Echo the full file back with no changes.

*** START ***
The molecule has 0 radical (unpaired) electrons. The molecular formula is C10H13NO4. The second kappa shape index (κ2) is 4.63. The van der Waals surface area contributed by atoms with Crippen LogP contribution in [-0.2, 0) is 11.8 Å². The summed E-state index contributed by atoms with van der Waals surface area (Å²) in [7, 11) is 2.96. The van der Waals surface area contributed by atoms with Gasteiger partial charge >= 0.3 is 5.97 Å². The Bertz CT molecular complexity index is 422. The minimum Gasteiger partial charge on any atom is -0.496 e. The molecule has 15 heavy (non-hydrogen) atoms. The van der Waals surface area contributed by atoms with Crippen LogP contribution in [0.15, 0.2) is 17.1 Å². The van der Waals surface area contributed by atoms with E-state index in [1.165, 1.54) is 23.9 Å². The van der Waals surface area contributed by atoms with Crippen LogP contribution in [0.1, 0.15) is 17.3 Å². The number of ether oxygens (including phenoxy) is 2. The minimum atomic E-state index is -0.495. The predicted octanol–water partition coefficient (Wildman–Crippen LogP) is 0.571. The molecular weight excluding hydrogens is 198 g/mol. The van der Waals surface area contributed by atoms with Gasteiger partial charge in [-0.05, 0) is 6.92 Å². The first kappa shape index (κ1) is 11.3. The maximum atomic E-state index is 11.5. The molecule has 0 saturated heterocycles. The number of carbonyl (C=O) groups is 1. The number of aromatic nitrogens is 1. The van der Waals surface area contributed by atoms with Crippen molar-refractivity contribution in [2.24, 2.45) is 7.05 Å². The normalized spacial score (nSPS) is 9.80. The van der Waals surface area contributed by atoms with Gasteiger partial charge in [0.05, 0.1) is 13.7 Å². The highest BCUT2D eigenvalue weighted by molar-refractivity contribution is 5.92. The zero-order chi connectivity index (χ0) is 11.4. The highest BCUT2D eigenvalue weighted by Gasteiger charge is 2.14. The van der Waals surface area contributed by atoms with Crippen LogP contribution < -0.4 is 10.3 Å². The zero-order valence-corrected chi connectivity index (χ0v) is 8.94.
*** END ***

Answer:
The molecule has 0 radical (unpaired) electrons. The molecular formula is C10H13NO4. The second kappa shape index (κ2) is 4.63. The van der Waals surface area contributed by atoms with Crippen LogP contribution in [-0.2, 0) is 11.8 Å². The summed E-state index contributed by atoms with van der Waals surface area (Å²) in [7, 11) is 2.96. The van der Waals surface area contributed by atoms with Gasteiger partial charge >= 0.3 is 5.97 Å². The Bertz CT molecular complexity index is 422. The minimum Gasteiger partial charge on any atom is -0.496 e. The molecule has 15 heavy (non-hydrogen) atoms. The van der Waals surface area contributed by atoms with Crippen LogP contribution in [0.15, 0.2) is 17.1 Å². The van der Waals surface area contributed by atoms with E-state index in [1.165, 1.54) is 23.9 Å². The van der Waals surface area contributed by atoms with Crippen LogP contribution in [0.1, 0.15) is 17.3 Å². The number of ether oxygens (including phenoxy) is 2. The minimum atomic E-state index is -0.495. The predicted octanol–water partition coefficient (Wildman–Crippen LogP) is 0.571. The molecular weight excluding hydrogens is 198 g/mol. The van der Waals surface area contributed by atoms with Gasteiger partial charge in [-0.05, 0) is 6.92 Å². The first kappa shape index (κ1) is 11.3. The maximum atomic E-state index is 11.5. The molecule has 0 saturated heterocycles. The number of carbonyl (C=O) groups is 1. The number of aromatic nitrogens is 1. The van der Waals surface area contributed by atoms with Crippen molar-refractivity contribution in [2.24, 2.45) is 7.05 Å². The normalized spacial score (nSPS) is 9.80. The van der Waals surface area contributed by atoms with Gasteiger partial charge in [0.05, 0.1) is 13.7 Å². The highest BCUT2D eigenvalue weighted by molar-refractivity contribution is 5.92. The zero-order chi connectivity index (χ0) is 11.4. The highest BCUT2D eigenvalue weighted by Gasteiger charge is 2.14. The van der Waals surface area contributed by atoms with Crippen LogP contribution < -0.4 is 10.3 Å². The zero-order valence-corrected chi connectivity index (χ0v) is 8.94.